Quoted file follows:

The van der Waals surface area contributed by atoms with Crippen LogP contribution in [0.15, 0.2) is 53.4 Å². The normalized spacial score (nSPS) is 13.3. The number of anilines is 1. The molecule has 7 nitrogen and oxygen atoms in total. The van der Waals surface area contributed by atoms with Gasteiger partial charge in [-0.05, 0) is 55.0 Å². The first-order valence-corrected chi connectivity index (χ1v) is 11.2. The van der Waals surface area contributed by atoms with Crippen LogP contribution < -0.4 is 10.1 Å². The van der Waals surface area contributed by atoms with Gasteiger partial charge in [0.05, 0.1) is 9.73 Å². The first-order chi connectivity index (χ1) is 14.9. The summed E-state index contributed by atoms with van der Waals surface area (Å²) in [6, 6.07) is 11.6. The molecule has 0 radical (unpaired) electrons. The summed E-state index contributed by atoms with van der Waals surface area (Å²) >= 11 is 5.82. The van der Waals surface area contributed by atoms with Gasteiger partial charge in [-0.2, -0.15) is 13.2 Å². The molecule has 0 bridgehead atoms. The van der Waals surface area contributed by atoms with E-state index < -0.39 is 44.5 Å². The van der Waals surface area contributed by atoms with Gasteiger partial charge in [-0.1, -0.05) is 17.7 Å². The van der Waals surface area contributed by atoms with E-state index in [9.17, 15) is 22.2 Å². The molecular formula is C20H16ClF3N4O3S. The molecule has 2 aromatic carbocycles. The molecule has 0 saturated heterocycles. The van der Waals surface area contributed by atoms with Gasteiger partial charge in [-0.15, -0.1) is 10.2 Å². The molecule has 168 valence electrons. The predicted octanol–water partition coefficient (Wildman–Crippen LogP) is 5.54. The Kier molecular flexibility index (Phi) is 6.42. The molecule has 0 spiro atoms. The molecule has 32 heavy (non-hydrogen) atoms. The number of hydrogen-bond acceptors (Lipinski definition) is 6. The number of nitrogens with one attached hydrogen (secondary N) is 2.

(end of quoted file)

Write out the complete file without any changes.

The van der Waals surface area contributed by atoms with Crippen LogP contribution in [0.15, 0.2) is 53.4 Å². The normalized spacial score (nSPS) is 13.3. The number of anilines is 1. The molecule has 7 nitrogen and oxygen atoms in total. The van der Waals surface area contributed by atoms with Gasteiger partial charge in [-0.05, 0) is 55.0 Å². The first-order valence-corrected chi connectivity index (χ1v) is 11.2. The van der Waals surface area contributed by atoms with Crippen LogP contribution < -0.4 is 10.1 Å². The van der Waals surface area contributed by atoms with Gasteiger partial charge in [0.05, 0.1) is 9.73 Å². The first-order chi connectivity index (χ1) is 14.9. The summed E-state index contributed by atoms with van der Waals surface area (Å²) in [6, 6.07) is 11.6. The molecule has 0 radical (unpaired) electrons. The summed E-state index contributed by atoms with van der Waals surface area (Å²) >= 11 is 5.82. The van der Waals surface area contributed by atoms with Gasteiger partial charge in [-0.2, -0.15) is 13.2 Å². The molecule has 0 bridgehead atoms. The van der Waals surface area contributed by atoms with E-state index < -0.39 is 44.5 Å². The van der Waals surface area contributed by atoms with Gasteiger partial charge in [-0.1, -0.05) is 17.7 Å². The van der Waals surface area contributed by atoms with E-state index in [9.17, 15) is 22.2 Å². The molecular formula is C20H16ClF3N4O3S. The molecule has 2 aromatic carbocycles. The molecule has 0 saturated heterocycles. The van der Waals surface area contributed by atoms with Gasteiger partial charge in [-0.15, -0.1) is 10.2 Å². The molecule has 168 valence electrons. The predicted octanol–water partition coefficient (Wildman–Crippen LogP) is 5.54. The Kier molecular flexibility index (Phi) is 6.42. The molecule has 0 spiro atoms. The molecule has 32 heavy (non-hydrogen) atoms. The number of hydrogen-bond acceptors (Lipinski definition) is 6. The number of nitrogens with one attached hydrogen (secondary N) is 2.